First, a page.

When you successfully login to a Web Application, the server will generate a JWT for that specific login session and send it to the client in the Response. The server does so by setting a header, known as the authorization header, with the word "Bearer" concatenated with the value of the JWT.

From this point on, everytime the client requests access to any resource on the server, the request must contain this authorization header containing the JWT. Otherwise, access will be denied to the client. However, like in this case, simply having a valid JWT may not be enough to be granted access to a resource.


Illustration of Client/Server communication with JWTs

JWTs contain something known as "claims". Claims are basically a key/value pair that is contained within the payload of JWT. JWTs are typically not encrypted, and are simply in base64, allowing us to easily read what's inside any typical JWT we receive. Encryption is not really a concern because any sensitive data are not supposed to be stored within a JWT in the first place. Additionally, JWTs contain a Signature, and any modifications made to a JWT will invalidate it, which will cause the server to reject it.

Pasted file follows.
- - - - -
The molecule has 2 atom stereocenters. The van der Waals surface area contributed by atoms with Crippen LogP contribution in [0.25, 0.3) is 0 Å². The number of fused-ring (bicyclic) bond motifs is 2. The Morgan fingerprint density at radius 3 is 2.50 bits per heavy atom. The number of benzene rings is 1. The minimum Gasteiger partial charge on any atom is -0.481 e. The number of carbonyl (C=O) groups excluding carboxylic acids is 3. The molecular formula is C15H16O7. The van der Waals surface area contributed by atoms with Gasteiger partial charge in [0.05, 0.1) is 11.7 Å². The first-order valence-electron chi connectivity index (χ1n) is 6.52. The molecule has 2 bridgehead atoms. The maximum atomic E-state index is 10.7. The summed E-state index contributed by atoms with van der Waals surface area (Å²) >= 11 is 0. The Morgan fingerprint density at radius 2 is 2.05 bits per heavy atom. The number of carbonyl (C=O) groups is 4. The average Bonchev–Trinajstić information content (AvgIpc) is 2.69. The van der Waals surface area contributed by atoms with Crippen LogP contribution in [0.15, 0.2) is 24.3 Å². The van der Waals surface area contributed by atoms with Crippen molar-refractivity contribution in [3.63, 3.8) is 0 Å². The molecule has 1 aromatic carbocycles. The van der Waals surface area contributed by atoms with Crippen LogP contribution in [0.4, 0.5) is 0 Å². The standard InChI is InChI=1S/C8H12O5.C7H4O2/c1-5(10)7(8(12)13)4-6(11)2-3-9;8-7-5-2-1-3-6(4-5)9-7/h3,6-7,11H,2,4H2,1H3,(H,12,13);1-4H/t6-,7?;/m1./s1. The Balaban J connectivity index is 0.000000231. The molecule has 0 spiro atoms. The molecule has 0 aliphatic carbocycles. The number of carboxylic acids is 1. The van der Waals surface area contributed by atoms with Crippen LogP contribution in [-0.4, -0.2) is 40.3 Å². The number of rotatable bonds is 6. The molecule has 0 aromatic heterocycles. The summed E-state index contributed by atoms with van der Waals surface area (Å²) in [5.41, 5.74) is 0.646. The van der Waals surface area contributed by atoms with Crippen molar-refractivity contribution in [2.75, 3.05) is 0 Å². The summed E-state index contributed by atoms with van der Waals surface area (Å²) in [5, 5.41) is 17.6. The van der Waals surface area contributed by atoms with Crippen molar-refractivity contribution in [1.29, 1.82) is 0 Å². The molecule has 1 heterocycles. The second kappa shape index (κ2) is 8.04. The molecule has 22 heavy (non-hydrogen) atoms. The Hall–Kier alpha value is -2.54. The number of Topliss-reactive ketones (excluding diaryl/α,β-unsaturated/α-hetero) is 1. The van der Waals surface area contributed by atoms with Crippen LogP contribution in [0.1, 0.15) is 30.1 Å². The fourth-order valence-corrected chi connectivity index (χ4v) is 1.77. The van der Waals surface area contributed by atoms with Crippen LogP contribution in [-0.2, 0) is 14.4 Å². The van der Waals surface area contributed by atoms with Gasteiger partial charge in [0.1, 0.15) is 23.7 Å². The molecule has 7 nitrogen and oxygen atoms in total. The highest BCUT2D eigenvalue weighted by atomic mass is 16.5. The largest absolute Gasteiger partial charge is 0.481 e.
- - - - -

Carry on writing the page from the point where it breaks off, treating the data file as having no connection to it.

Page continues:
The JWT that we received from the server can be seen to have a claim for the user's role. We can therefore infer that this value is what they use to perform their Role Based Access Control. It is clear that we need to modify this claim and somehow get the server to still think that the Signature is valid.